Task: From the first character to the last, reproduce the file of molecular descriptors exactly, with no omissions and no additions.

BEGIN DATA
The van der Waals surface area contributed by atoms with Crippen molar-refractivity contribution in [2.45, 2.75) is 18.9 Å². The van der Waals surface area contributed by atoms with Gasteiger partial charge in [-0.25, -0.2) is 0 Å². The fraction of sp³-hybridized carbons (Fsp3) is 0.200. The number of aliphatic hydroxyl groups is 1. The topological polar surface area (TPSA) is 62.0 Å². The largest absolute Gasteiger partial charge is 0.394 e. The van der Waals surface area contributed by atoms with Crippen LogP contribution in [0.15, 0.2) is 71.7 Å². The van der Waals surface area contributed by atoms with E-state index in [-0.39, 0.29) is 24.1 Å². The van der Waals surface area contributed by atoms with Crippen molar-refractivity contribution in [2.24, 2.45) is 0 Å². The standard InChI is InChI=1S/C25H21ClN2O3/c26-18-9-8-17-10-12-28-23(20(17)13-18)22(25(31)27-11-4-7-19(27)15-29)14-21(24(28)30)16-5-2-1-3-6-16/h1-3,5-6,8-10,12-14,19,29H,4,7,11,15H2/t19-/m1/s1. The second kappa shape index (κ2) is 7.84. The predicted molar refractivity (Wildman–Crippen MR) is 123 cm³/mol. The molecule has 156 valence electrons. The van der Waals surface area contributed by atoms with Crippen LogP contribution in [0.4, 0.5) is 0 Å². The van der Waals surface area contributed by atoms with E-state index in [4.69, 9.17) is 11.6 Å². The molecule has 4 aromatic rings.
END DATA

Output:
The van der Waals surface area contributed by atoms with Crippen molar-refractivity contribution in [2.45, 2.75) is 18.9 Å². The van der Waals surface area contributed by atoms with Gasteiger partial charge in [-0.25, -0.2) is 0 Å². The fraction of sp³-hybridized carbons (Fsp3) is 0.200. The number of aliphatic hydroxyl groups is 1. The topological polar surface area (TPSA) is 62.0 Å². The largest absolute Gasteiger partial charge is 0.394 e. The van der Waals surface area contributed by atoms with Crippen LogP contribution in [0.15, 0.2) is 71.7 Å². The van der Waals surface area contributed by atoms with E-state index in [-0.39, 0.29) is 24.1 Å². The van der Waals surface area contributed by atoms with Crippen molar-refractivity contribution in [2.24, 2.45) is 0 Å². The standard InChI is InChI=1S/C25H21ClN2O3/c26-18-9-8-17-10-12-28-23(20(17)13-18)22(25(31)27-11-4-7-19(27)15-29)14-21(24(28)30)16-5-2-1-3-6-16/h1-3,5-6,8-10,12-14,19,29H,4,7,11,15H2/t19-/m1/s1. The second kappa shape index (κ2) is 7.84. The predicted molar refractivity (Wildman–Crippen MR) is 123 cm³/mol. The molecule has 156 valence electrons. The van der Waals surface area contributed by atoms with Crippen LogP contribution in [0.4, 0.5) is 0 Å². The van der Waals surface area contributed by atoms with E-state index in [4.69, 9.17) is 11.6 Å². The molecule has 4 aromatic rings.